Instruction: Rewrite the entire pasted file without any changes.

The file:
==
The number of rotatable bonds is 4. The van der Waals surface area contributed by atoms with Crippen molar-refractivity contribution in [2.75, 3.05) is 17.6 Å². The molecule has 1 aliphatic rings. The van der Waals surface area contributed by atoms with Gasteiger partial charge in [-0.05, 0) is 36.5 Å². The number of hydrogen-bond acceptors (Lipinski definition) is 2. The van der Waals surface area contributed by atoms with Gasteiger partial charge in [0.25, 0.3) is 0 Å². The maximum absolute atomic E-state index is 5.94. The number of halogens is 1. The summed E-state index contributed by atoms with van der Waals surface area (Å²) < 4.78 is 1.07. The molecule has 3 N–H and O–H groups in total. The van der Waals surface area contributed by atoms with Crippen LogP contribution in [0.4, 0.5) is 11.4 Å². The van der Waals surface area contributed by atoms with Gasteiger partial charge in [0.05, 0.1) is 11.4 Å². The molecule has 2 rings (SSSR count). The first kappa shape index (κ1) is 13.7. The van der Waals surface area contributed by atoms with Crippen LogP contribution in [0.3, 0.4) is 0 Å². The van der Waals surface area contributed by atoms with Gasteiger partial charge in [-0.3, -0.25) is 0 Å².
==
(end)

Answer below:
The number of rotatable bonds is 4. The van der Waals surface area contributed by atoms with Crippen molar-refractivity contribution in [2.75, 3.05) is 17.6 Å². The molecule has 1 aliphatic rings. The van der Waals surface area contributed by atoms with Gasteiger partial charge in [-0.05, 0) is 36.5 Å². The number of hydrogen-bond acceptors (Lipinski definition) is 2. The van der Waals surface area contributed by atoms with Gasteiger partial charge in [0.25, 0.3) is 0 Å². The maximum absolute atomic E-state index is 5.94. The number of halogens is 1. The summed E-state index contributed by atoms with van der Waals surface area (Å²) < 4.78 is 1.07. The molecule has 3 N–H and O–H groups in total. The van der Waals surface area contributed by atoms with Crippen LogP contribution in [0.4, 0.5) is 11.4 Å². The van der Waals surface area contributed by atoms with Gasteiger partial charge in [0.05, 0.1) is 11.4 Å². The molecule has 2 rings (SSSR count). The first kappa shape index (κ1) is 13.7. The van der Waals surface area contributed by atoms with Crippen LogP contribution in [0.3, 0.4) is 0 Å². The van der Waals surface area contributed by atoms with Gasteiger partial charge in [-0.3, -0.25) is 0 Å².